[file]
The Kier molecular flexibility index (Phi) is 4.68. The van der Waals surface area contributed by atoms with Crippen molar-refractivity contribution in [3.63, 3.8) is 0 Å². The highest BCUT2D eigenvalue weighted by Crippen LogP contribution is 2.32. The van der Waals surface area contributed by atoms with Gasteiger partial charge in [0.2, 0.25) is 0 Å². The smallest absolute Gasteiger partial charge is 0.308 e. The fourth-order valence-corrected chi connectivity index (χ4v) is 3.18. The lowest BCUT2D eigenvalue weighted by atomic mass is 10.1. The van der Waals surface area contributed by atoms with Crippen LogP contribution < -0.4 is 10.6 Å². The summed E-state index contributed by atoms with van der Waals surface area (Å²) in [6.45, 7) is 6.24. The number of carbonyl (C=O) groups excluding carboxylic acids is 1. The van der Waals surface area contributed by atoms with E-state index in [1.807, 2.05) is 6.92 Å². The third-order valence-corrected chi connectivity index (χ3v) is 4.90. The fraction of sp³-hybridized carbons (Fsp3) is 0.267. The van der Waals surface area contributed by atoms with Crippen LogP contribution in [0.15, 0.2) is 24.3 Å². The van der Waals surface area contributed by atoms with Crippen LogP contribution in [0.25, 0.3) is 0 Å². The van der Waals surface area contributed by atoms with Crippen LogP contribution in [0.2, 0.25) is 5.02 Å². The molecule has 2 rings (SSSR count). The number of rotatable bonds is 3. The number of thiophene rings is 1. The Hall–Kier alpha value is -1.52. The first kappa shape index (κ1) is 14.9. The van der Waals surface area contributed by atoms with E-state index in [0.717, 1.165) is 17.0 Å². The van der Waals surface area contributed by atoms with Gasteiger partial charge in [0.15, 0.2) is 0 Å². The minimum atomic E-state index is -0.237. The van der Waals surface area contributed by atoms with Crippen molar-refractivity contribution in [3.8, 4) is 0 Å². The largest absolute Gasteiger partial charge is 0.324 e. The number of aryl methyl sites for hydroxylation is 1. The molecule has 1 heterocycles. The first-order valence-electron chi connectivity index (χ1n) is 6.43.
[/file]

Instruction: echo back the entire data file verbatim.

The Kier molecular flexibility index (Phi) is 4.68. The van der Waals surface area contributed by atoms with Crippen molar-refractivity contribution in [3.63, 3.8) is 0 Å². The highest BCUT2D eigenvalue weighted by Crippen LogP contribution is 2.32. The van der Waals surface area contributed by atoms with Gasteiger partial charge in [0.2, 0.25) is 0 Å². The smallest absolute Gasteiger partial charge is 0.308 e. The fourth-order valence-corrected chi connectivity index (χ4v) is 3.18. The lowest BCUT2D eigenvalue weighted by atomic mass is 10.1. The van der Waals surface area contributed by atoms with Crippen LogP contribution < -0.4 is 10.6 Å². The summed E-state index contributed by atoms with van der Waals surface area (Å²) in [6.45, 7) is 6.24. The number of carbonyl (C=O) groups excluding carboxylic acids is 1. The van der Waals surface area contributed by atoms with E-state index in [1.807, 2.05) is 6.92 Å². The third-order valence-corrected chi connectivity index (χ3v) is 4.90. The fraction of sp³-hybridized carbons (Fsp3) is 0.267. The van der Waals surface area contributed by atoms with Crippen LogP contribution in [0.15, 0.2) is 24.3 Å². The van der Waals surface area contributed by atoms with Crippen LogP contribution in [0.25, 0.3) is 0 Å². The van der Waals surface area contributed by atoms with Crippen LogP contribution in [0.2, 0.25) is 5.02 Å². The molecule has 2 rings (SSSR count). The number of rotatable bonds is 3. The number of thiophene rings is 1. The Hall–Kier alpha value is -1.52. The first kappa shape index (κ1) is 14.9. The van der Waals surface area contributed by atoms with E-state index in [0.717, 1.165) is 17.0 Å². The van der Waals surface area contributed by atoms with Gasteiger partial charge in [0.15, 0.2) is 0 Å². The minimum atomic E-state index is -0.237. The van der Waals surface area contributed by atoms with Crippen molar-refractivity contribution in [3.8, 4) is 0 Å². The largest absolute Gasteiger partial charge is 0.324 e. The number of aryl methyl sites for hydroxylation is 1. The molecule has 1 heterocycles. The first-order valence-electron chi connectivity index (χ1n) is 6.43.